Monday 28th May, 2018

Real-time train occupancy data to be shared with passengers

Photo: RailGallery.com.au
Photo: RailGallery.com.au

Sydney Trains passengers will be able to choose their carriage based on real-time train occupancy data, in what NSW premier Gladys Berejiklian says is an Australian first.

Sydney’s Waratah trainsets have been kitted out with technology to enable data which will inform more than 600,000 customer trips each day.

Using the average weight of a Sydney Trains passenger (a figure the Government hasn’t shared publicly), the weighing technology translates carriage data to travel apps like TripView, NextThere, Anytrip, TripGo and Transport for NSW’s Opal Travel App.

“Since 2016, customers have had access to bus occupancy data to help choose the right service for them. Now train customers can see how full their train is before it arrives,” Berejiklian said.

“Transport is no longer just about infrastructure but also about embracing technology to provide the best services possible for our customers. Only a handful of transport networks around the world offer this type of service.”

Transport minister Andrew Constance said passengers were encouraged to actively use their smartphones to choose emptier carriages on their commute.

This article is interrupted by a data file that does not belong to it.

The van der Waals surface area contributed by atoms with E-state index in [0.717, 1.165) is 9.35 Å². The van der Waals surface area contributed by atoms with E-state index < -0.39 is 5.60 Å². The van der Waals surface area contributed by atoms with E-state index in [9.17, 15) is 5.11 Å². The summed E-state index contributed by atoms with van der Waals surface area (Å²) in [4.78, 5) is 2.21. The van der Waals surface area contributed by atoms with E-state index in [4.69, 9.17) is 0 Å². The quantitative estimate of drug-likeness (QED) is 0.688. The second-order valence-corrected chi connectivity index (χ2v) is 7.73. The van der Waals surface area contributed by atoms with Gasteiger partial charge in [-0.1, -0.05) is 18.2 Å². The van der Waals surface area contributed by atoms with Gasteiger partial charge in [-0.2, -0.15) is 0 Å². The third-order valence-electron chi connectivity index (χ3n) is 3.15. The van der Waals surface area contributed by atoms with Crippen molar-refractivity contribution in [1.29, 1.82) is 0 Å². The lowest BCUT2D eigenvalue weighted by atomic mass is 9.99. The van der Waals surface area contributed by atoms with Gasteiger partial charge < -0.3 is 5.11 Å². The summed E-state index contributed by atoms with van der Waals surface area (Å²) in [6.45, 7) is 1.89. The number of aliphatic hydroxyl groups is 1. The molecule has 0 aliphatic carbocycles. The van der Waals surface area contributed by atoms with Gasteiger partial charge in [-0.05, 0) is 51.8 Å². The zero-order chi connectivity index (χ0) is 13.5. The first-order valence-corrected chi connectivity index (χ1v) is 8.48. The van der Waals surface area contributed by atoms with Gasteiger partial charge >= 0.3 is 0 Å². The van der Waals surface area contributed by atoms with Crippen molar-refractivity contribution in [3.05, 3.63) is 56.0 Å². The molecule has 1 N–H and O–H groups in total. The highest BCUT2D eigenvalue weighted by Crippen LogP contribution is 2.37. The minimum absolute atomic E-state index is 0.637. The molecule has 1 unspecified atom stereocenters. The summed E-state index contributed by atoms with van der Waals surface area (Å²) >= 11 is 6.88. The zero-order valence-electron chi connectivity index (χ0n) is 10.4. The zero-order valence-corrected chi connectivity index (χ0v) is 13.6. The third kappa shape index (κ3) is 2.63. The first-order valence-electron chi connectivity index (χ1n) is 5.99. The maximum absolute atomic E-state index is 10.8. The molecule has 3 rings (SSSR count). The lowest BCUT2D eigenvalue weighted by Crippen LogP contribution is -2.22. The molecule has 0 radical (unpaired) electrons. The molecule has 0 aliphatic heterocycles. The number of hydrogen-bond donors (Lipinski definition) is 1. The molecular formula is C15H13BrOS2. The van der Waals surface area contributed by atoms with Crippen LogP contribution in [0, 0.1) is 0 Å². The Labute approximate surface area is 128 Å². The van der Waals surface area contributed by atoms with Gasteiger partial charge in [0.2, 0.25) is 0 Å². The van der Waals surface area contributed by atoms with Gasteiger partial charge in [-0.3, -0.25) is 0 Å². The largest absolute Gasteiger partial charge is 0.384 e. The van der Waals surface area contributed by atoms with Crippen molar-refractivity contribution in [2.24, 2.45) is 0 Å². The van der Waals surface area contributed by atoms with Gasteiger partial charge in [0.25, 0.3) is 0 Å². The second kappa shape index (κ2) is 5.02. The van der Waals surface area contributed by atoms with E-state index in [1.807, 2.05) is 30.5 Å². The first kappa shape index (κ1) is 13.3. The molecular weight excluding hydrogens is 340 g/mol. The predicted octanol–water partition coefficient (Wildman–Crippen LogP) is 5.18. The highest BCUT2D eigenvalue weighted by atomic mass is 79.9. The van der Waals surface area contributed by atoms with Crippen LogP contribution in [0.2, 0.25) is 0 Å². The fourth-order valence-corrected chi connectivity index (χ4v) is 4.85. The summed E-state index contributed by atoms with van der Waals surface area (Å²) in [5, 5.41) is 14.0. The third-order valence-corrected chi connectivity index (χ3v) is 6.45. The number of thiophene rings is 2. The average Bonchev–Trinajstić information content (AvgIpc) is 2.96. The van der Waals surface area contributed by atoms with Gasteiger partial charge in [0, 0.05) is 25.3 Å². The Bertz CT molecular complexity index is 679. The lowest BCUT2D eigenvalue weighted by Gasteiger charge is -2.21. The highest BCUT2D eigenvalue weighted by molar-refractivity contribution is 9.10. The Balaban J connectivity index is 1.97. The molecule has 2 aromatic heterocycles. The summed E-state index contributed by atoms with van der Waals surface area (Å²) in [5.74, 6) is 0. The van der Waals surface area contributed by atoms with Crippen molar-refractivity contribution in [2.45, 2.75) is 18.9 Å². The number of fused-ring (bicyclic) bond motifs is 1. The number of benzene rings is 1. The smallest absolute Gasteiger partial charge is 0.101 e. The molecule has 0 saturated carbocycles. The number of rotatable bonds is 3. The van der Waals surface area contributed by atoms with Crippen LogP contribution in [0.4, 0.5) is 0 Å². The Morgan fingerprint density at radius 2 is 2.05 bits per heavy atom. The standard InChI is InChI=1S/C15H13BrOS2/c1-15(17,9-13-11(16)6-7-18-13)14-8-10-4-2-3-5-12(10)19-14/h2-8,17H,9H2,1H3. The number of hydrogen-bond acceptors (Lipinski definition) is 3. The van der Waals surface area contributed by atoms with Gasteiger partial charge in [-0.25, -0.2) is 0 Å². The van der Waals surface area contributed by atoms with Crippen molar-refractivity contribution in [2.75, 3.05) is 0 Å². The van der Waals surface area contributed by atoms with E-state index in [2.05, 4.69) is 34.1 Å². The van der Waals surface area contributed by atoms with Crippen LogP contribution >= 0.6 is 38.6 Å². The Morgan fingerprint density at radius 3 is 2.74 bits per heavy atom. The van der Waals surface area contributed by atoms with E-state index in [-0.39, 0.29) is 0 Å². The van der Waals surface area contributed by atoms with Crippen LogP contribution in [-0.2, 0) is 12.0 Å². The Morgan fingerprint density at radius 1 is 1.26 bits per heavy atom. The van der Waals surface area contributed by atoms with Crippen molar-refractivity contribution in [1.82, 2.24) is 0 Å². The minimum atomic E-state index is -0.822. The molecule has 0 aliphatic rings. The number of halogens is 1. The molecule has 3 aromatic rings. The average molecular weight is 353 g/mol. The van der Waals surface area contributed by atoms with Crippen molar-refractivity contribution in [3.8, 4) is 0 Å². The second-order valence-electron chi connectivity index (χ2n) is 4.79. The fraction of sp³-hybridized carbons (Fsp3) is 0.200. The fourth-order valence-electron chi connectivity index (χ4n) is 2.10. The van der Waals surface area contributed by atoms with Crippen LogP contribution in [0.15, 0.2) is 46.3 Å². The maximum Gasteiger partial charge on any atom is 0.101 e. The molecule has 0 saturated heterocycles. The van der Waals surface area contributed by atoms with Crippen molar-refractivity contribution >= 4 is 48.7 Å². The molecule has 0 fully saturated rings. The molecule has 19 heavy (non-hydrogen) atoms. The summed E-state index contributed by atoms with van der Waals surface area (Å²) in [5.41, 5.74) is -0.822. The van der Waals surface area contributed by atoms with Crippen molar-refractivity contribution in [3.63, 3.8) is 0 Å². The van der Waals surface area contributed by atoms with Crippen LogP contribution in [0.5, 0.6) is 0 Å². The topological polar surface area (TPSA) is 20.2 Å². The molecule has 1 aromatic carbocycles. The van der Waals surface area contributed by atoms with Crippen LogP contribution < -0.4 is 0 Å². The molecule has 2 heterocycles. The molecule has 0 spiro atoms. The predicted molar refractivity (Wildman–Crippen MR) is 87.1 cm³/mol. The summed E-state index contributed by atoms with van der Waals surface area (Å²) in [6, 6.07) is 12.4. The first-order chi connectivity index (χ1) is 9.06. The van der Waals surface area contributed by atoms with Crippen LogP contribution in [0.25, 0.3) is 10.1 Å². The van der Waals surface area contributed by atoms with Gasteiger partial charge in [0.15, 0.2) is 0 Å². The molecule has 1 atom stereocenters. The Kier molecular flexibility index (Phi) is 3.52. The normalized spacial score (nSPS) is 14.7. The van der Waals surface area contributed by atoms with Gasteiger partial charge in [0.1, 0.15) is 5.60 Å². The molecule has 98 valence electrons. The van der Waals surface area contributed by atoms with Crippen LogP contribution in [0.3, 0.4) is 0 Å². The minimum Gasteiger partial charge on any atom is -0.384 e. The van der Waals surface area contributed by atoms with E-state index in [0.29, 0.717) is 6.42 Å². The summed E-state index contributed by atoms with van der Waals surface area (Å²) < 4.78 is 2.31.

“For customers who commute home from Wynyard to Penrith, for example, getting a seat can be a major factor in deciding which carriage to board,” he said.

“Letting customers know which services might be full or which carriages still have seats will make commuting choices easier and help ease congestion.”

  • Neil Hamilton

    Interesting that since 2016 “Tag off” is used by Sydney Buses to count the number of people on the bus and then transmit the information to potential passengers so they can choose a suitable bus or alternate route to catch.
    Lobbying for similar benefits from “Tag Off” in Adelaide Metro has fallen on barren ground because Tag machines were only fitted to all doors on O-Bahn buses in December. No plans announced to extend the feature to all buses in Adelaide.

  • DeeMax

    Real time data about occupancy but still no real time processing of Opal payments.

  • Adam

    “Using the average weight of a Sydney Trains passenger (a figure the Government hasn’t shared publicly)…”
    The old rule of thumb was ’16 inches per bum, 16 bums per ton’ but it is generally acknowledged that the bums are getting wider and heavier…

Send this to friend